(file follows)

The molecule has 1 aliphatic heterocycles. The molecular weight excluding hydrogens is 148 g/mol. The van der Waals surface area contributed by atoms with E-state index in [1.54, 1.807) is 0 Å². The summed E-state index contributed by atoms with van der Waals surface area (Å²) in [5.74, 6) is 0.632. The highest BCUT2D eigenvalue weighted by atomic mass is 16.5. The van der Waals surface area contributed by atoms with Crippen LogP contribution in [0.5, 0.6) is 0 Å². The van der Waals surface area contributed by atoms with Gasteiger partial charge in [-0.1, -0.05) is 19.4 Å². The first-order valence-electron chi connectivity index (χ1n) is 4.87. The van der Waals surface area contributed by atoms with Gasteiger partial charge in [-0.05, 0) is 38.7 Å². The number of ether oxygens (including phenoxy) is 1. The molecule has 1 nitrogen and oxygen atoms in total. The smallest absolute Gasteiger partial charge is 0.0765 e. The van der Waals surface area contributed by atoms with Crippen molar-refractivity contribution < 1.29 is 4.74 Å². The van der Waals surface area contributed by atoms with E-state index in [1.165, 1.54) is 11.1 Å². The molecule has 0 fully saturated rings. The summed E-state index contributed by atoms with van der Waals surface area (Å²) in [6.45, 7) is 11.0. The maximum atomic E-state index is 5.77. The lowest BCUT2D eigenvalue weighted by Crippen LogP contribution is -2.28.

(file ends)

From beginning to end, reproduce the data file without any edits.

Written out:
The molecule has 1 aliphatic heterocycles. The molecular weight excluding hydrogens is 148 g/mol. The van der Waals surface area contributed by atoms with E-state index in [1.54, 1.807) is 0 Å². The summed E-state index contributed by atoms with van der Waals surface area (Å²) in [5.74, 6) is 0.632. The highest BCUT2D eigenvalue weighted by atomic mass is 16.5. The van der Waals surface area contributed by atoms with Crippen LogP contribution in [0.5, 0.6) is 0 Å². The van der Waals surface area contributed by atoms with Gasteiger partial charge in [-0.1, -0.05) is 19.4 Å². The first-order valence-electron chi connectivity index (χ1n) is 4.87. The van der Waals surface area contributed by atoms with Gasteiger partial charge in [-0.05, 0) is 38.7 Å². The number of ether oxygens (including phenoxy) is 1. The molecule has 1 nitrogen and oxygen atoms in total. The smallest absolute Gasteiger partial charge is 0.0765 e. The van der Waals surface area contributed by atoms with Crippen molar-refractivity contribution < 1.29 is 4.74 Å². The van der Waals surface area contributed by atoms with E-state index in [1.165, 1.54) is 11.1 Å². The molecule has 0 fully saturated rings. The summed E-state index contributed by atoms with van der Waals surface area (Å²) in [6.45, 7) is 11.0. The maximum atomic E-state index is 5.77. The lowest BCUT2D eigenvalue weighted by Crippen LogP contribution is -2.28.